The plot twist concerning the location of the missing negative is easy to see coming well in advance, but that’s not the point of the movie. It’s not about ‘Where’s the missing photograph?’ It’s about Walter embracing the opportunities he encounters and reaching out to the people that he meets. It could be argued he is coming out of his shell, but perhaps he is simply taking his shell out to see the world.

The often elaborate fantasy sequences seem like Stiller has made a proof of concept reel to demonstrate he can handle special effects and spectacle, as if he’s auditioning to direct a superhero blockbuster for next summer. However while Walter’s daydreams are fun – the Benjamin Button parody is spot on – the story resonates most powerfully when Walter is doing not dreaming. The relationship with Cheryl is handled with a refreshing low-key approach for a Hollywood movie – there’s no heavy handed melodrama or overblown true romance in their scenes together. Stiller’s performance is naturalistic, with none of the outlandish caricatures of Zoolander or Dodgeball, and similarly Wiig is charming without needing to be zany.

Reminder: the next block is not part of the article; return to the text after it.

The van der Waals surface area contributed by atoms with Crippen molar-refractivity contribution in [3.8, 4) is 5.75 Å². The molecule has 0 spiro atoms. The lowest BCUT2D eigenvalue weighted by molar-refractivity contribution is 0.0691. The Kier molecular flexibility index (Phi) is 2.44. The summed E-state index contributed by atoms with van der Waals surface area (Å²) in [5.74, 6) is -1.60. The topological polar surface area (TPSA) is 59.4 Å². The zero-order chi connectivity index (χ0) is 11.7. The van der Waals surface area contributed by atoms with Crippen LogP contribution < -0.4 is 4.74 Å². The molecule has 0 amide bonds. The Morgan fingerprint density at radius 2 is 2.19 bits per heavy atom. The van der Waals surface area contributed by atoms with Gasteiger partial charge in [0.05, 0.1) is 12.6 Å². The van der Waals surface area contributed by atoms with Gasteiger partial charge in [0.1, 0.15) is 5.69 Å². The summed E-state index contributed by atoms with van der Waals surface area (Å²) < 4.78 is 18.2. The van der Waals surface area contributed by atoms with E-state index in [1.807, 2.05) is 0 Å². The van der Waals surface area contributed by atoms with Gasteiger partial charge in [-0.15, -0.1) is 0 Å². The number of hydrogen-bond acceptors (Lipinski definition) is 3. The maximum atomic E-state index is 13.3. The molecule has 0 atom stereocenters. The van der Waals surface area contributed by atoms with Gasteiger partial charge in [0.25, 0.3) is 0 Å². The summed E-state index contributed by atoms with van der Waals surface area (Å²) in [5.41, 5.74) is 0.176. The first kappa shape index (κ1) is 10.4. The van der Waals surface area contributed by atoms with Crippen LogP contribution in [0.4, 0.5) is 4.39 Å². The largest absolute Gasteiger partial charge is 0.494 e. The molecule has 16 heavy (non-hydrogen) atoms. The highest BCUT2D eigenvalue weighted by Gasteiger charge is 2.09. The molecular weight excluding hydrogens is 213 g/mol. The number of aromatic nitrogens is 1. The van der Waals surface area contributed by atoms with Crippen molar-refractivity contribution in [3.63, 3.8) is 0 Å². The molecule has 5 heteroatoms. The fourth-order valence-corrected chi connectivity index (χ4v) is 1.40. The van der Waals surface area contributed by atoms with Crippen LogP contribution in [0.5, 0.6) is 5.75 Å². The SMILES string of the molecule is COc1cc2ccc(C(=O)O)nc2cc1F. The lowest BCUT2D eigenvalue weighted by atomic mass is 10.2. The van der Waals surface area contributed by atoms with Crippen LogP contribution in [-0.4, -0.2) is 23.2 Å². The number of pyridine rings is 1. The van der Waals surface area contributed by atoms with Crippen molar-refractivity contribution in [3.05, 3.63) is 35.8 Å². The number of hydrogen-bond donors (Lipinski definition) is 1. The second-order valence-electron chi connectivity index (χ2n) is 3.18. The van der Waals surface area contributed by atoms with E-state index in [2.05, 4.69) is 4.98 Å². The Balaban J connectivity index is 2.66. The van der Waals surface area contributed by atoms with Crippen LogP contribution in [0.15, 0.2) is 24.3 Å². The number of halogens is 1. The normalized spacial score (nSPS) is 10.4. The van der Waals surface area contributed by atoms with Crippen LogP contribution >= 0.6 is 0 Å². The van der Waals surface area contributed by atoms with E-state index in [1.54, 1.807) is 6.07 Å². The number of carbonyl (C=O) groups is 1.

03

The locations and photography are beautiful – well worth seeing on a big screen – and in contrast to Stiller’s earlier film The Cable Guy which offered a more cynical, twisted take on the world, The Secret Life Of Walter Mitty exudes warmth, optimism and a wide-eyed wonder at the possibilities that Life can offer when least expected. And introverts rule. They just don’t like to talk about it.

5 Signs Your Boyfriend Might Be Dead

November 2, 2013

The path to true love can be a winding one, but what if right when you think you’ve found ‘the one’ he stops responding to your advances? Before you start worrying that maybe he bats for the home team, first of all check he’s still actually among the living. If you’re not sure about your special someone, use this handy checklist and, chances are, it might just resuscitate your love life!

1. He’s lost his appetite

Before you go into mourning, it could be he's just not a morning person

Before you go into mourning, it could be he’s just not a morning person

One of the things you love about this guy is his hearty appetite. Like your mama always said, the way to a man’s heart is through his stomach, but lately he seems to be leaving an awful lot of leftovers. If he’s having trouble finishing – and starting – his meals, there’s a chance he might have expired like last week’s yoghurt.

2. He’s not making eye contact

The eyes are the window to the soul, but it may be time to draw the curtains.

The eyes are the window to the soul, but it may be time to draw the curtains.